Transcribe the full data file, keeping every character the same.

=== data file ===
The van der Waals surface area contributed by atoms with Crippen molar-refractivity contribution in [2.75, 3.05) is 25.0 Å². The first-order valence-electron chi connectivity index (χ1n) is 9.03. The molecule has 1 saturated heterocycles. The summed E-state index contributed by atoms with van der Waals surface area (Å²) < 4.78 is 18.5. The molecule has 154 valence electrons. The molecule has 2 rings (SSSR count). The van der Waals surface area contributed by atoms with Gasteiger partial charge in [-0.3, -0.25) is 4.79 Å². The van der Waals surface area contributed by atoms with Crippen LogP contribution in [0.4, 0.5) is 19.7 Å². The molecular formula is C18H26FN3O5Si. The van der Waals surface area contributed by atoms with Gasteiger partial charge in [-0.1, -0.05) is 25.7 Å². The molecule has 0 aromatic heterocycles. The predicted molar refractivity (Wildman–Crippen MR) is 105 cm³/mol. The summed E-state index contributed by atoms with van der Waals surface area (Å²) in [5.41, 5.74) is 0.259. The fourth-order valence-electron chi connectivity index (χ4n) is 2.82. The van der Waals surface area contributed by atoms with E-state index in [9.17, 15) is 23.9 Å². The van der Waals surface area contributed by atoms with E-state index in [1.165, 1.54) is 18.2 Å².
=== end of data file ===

The van der Waals surface area contributed by atoms with Crippen molar-refractivity contribution in [2.75, 3.05) is 25.0 Å². The first-order valence-electron chi connectivity index (χ1n) is 9.03. The molecule has 1 saturated heterocycles. The summed E-state index contributed by atoms with van der Waals surface area (Å²) < 4.78 is 18.5. The molecule has 154 valence electrons. The molecule has 2 rings (SSSR count). The van der Waals surface area contributed by atoms with Gasteiger partial charge in [-0.3, -0.25) is 4.79 Å². The van der Waals surface area contributed by atoms with Crippen LogP contribution in [0.4, 0.5) is 19.7 Å². The molecular formula is C18H26FN3O5Si. The van der Waals surface area contributed by atoms with Gasteiger partial charge in [-0.1, -0.05) is 25.7 Å². The molecule has 0 aromatic heterocycles. The predicted molar refractivity (Wildman–Crippen MR) is 105 cm³/mol. The summed E-state index contributed by atoms with van der Waals surface area (Å²) in [5.41, 5.74) is 0.259. The fourth-order valence-electron chi connectivity index (χ4n) is 2.82. The van der Waals surface area contributed by atoms with E-state index in [9.17, 15) is 23.9 Å². The van der Waals surface area contributed by atoms with E-state index in [1.165, 1.54) is 18.2 Å².